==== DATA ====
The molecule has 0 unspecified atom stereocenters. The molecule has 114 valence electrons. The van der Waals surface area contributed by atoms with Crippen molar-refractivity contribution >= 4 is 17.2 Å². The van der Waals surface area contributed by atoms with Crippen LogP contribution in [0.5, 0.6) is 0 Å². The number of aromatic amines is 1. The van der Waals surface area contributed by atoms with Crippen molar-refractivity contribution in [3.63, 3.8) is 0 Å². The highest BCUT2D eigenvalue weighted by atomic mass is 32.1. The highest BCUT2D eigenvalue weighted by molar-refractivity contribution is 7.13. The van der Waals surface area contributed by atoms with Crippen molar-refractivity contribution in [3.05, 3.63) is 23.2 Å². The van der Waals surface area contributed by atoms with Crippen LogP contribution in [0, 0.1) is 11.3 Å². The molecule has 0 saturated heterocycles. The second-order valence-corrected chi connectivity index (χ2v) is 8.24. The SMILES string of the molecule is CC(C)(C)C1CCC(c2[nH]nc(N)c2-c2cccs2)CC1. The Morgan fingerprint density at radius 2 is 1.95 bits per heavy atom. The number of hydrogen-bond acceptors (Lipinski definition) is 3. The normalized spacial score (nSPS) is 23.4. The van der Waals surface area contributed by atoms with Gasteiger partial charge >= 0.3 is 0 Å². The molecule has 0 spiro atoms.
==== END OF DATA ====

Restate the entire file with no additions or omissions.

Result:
The molecule has 0 unspecified atom stereocenters. The molecule has 114 valence electrons. The van der Waals surface area contributed by atoms with Crippen molar-refractivity contribution >= 4 is 17.2 Å². The van der Waals surface area contributed by atoms with Crippen LogP contribution in [0.5, 0.6) is 0 Å². The number of aromatic amines is 1. The van der Waals surface area contributed by atoms with Crippen molar-refractivity contribution in [3.63, 3.8) is 0 Å². The highest BCUT2D eigenvalue weighted by atomic mass is 32.1. The highest BCUT2D eigenvalue weighted by molar-refractivity contribution is 7.13. The van der Waals surface area contributed by atoms with Crippen molar-refractivity contribution in [3.05, 3.63) is 23.2 Å². The van der Waals surface area contributed by atoms with Crippen LogP contribution in [0, 0.1) is 11.3 Å². The molecule has 0 saturated heterocycles. The second-order valence-corrected chi connectivity index (χ2v) is 8.24. The SMILES string of the molecule is CC(C)(C)C1CCC(c2[nH]nc(N)c2-c2cccs2)CC1. The Morgan fingerprint density at radius 2 is 1.95 bits per heavy atom. The number of hydrogen-bond acceptors (Lipinski definition) is 3. The normalized spacial score (nSPS) is 23.4. The van der Waals surface area contributed by atoms with Gasteiger partial charge >= 0.3 is 0 Å². The molecule has 0 spiro atoms.